UPDATE: Perhaps the definitive (at least the funniest) analysis of the New York Times story is here (as is sometimes the case with real Cliff Notes, it is better than the original tale) and examination of the conservative backlash is here.

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Huckabee’s Further Flip-Flopping

According to The Hill,

Republican presidential candidate Mike Huckabee has reversed his position on a federal ban aimed at workplace smoking and now believes the issue should be addressed by state and local governments. The about-face is apparent in a Huckabee campaign statement, sent to The Hill Tuesday evening in response to questions about the smoking ban proposal. It clashes with the stance Huckabee has taken during his race for the White House and with his record as governor of Arkansas, when he signed into law a measure prohibiting smoking in most indoor public places. At an August 2007 forum on cancer hosted by cyclist and activist Lance Armstrong and moderated by MSNBC host Chris Matthews, Huckabee said he supported a federal smoking ban. “If you are president in 2009 and Congress brings you a bill to outlaw smoking nationwide in public places, would you sign it?” Matthews asked. “I would, certainly would. In fact, I would, just like I did as governor of Arkansas, I think there should be no smoking in any indoor area where people have to work,” Huckabee responded, triggering applause from the crowd.

This comes in the aftermath of Huckabee’s head-snapping change on immigration. Only a few weeks after he lectured the other candidates about the virtues of providing student loans to children of illegal immigrants, he proudly accepted the endorsement of Jim Gilchrist, the founder of the Minuteman Project, a group fiercely critical of illegal immigrants. Huckabee then adapted an immigration plan that is very much at odds with his past position.

It also comes in the wake of Huckabee’s declaration that his conscience would not allow him to run advertisements critical of Mitt Romney in Iowa—a declaration, it’s worth pointing out, he made at a press conference in which he revealed to reporters the ad he refused to run, thereby ensuring it would get widespread attention. But Huckabee’s conscience seems to have gone on sabbatical the other day, when he responded to Fred Thompson’s substantive criticisms of his record this way: “Fred Thompson talks about putting America first, and yet he’s the one who is a registered foreign agent, lobbied for foreign countries, was in a law firm that did lobbying work for Libya. I certainly wouldn’t put my name on something like that.”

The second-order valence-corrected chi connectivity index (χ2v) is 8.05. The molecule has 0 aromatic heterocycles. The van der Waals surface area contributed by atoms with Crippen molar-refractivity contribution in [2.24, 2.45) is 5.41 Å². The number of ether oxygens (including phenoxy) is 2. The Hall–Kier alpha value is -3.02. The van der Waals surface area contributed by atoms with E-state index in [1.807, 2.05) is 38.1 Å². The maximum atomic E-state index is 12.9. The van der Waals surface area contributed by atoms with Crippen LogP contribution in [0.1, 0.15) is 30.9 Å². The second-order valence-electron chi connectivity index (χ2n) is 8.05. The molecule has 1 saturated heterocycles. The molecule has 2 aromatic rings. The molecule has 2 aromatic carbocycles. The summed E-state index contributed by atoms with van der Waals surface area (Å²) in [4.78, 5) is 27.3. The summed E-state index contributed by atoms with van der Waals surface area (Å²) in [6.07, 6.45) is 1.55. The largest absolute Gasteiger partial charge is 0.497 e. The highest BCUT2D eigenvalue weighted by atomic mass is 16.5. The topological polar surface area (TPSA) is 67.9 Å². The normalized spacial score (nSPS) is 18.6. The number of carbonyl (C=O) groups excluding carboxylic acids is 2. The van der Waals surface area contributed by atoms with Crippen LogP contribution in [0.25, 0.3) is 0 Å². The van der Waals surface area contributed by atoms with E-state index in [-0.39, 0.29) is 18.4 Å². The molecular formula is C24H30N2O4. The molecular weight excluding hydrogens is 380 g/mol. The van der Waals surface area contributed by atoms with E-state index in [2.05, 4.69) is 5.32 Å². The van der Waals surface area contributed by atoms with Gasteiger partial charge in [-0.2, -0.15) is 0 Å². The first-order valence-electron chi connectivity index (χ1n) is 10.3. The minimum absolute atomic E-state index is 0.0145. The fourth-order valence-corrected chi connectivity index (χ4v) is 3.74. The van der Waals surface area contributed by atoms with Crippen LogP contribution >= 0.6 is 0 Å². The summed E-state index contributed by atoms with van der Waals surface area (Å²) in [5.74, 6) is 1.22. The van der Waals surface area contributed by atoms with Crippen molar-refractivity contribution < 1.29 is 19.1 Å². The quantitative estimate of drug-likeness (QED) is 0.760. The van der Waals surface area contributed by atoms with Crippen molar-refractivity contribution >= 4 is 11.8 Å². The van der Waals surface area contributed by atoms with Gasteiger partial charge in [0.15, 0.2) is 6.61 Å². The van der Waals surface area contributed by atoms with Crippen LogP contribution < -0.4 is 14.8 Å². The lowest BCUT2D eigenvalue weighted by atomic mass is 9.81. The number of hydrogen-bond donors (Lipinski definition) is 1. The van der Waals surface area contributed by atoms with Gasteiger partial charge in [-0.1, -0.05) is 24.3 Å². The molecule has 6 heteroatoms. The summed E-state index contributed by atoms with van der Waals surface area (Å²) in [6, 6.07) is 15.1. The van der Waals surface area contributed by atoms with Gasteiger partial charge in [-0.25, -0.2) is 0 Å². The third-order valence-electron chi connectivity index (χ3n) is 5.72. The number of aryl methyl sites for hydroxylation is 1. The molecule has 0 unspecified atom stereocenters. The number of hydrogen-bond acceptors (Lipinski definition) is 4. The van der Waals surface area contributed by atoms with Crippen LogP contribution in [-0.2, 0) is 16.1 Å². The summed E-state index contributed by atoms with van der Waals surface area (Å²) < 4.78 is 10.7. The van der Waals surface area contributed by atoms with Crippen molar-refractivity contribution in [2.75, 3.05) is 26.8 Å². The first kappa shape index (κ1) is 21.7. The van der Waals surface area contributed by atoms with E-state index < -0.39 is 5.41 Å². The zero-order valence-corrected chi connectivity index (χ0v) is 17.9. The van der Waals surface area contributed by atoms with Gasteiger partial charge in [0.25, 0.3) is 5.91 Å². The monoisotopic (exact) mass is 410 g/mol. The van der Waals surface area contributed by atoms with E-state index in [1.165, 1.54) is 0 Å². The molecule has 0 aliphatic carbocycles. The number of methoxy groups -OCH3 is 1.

Such things might be dismissed as par for the political course, except that Huckabee, who once favored quarantining AIDS patients but now denies it, has made a virtue out of his supposed steadfastness. “You are not going to find moments on YouTube of me saying something different about the sanctity of life today than I said ten years ago, ten minutes ago, or fifty years ago,” Huckabee has said, referring to footage of Governor Romney declaring his support for abortion rights, a position he later changed. “You are not going to find something in YouTube where I said something completely different about gun ownership and the second amendment than I did last week, ten weeks ago, ten years go.”

Those words seem far less compelling than they once did. What we are finding is that Huckabee, who has long believed in religious conversions, appears to have a new-found affinity for political ones.

According to The Hill,

Republican presidential candidate Mike Huckabee has reversed his position on a federal ban aimed at workplace smoking and now believes the issue should be addressed by state and local governments. The about-face is apparent in a Huckabee campaign statement, sent to The Hill Tuesday evening in response to questions about the smoking ban proposal. It clashes with the stance Huckabee has taken during his race for the White House and with his record as governor of Arkansas, when he signed into law a measure prohibiting smoking in most indoor public places. At an August 2007 forum on cancer hosted by cyclist and activist Lance Armstrong and moderated by MSNBC host Chris Matthews, Huckabee said he supported a federal smoking ban. “If you are president in 2009 and Congress brings you a bill to outlaw smoking nationwide in public places, would you sign it?” Matthews asked. “I would, certainly would. In fact, I would, just like I did as governor of Arkansas, I think there should be no smoking in any indoor area where people have to work,” Huckabee responded, triggering applause from the crowd.